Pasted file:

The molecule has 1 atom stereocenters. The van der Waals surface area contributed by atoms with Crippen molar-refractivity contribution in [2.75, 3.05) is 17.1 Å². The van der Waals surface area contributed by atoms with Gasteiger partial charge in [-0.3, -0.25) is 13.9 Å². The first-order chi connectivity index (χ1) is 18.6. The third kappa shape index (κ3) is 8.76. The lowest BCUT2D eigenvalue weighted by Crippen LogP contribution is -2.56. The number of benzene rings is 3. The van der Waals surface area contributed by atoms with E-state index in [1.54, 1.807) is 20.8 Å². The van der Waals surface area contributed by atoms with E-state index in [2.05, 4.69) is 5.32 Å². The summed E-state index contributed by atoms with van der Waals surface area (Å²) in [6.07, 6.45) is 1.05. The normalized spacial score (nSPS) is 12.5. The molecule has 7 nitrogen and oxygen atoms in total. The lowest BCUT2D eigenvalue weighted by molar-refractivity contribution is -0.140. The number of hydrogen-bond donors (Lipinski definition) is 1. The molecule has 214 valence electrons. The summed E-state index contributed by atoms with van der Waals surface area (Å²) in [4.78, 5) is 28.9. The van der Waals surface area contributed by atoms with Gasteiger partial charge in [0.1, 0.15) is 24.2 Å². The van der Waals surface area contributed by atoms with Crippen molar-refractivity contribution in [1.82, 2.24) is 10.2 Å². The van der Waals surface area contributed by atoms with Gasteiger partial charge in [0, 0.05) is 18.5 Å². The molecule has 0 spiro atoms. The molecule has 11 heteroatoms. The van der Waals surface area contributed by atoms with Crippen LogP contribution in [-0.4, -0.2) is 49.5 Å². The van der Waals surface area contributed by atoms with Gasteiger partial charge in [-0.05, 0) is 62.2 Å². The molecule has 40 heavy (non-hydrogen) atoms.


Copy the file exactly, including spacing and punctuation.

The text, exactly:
The molecule has 1 atom stereocenters. The van der Waals surface area contributed by atoms with Crippen molar-refractivity contribution in [2.75, 3.05) is 17.1 Å². The van der Waals surface area contributed by atoms with Gasteiger partial charge in [-0.3, -0.25) is 13.9 Å². The first-order chi connectivity index (χ1) is 18.6. The third kappa shape index (κ3) is 8.76. The lowest BCUT2D eigenvalue weighted by Crippen LogP contribution is -2.56. The number of benzene rings is 3. The van der Waals surface area contributed by atoms with E-state index in [1.54, 1.807) is 20.8 Å². The van der Waals surface area contributed by atoms with E-state index in [2.05, 4.69) is 5.32 Å². The summed E-state index contributed by atoms with van der Waals surface area (Å²) in [6.07, 6.45) is 1.05. The normalized spacial score (nSPS) is 12.5. The molecule has 7 nitrogen and oxygen atoms in total. The lowest BCUT2D eigenvalue weighted by molar-refractivity contribution is -0.140. The number of hydrogen-bond donors (Lipinski definition) is 1. The molecule has 214 valence electrons. The summed E-state index contributed by atoms with van der Waals surface area (Å²) in [4.78, 5) is 28.9. The van der Waals surface area contributed by atoms with Gasteiger partial charge in [0.1, 0.15) is 24.2 Å². The van der Waals surface area contributed by atoms with Crippen molar-refractivity contribution in [1.82, 2.24) is 10.2 Å². The van der Waals surface area contributed by atoms with Gasteiger partial charge in [0, 0.05) is 18.5 Å². The molecule has 0 spiro atoms. The molecule has 11 heteroatoms. The van der Waals surface area contributed by atoms with Crippen LogP contribution in [-0.4, -0.2) is 49.5 Å². The van der Waals surface area contributed by atoms with Gasteiger partial charge in [-0.05, 0) is 62.2 Å². The molecule has 40 heavy (non-hydrogen) atoms.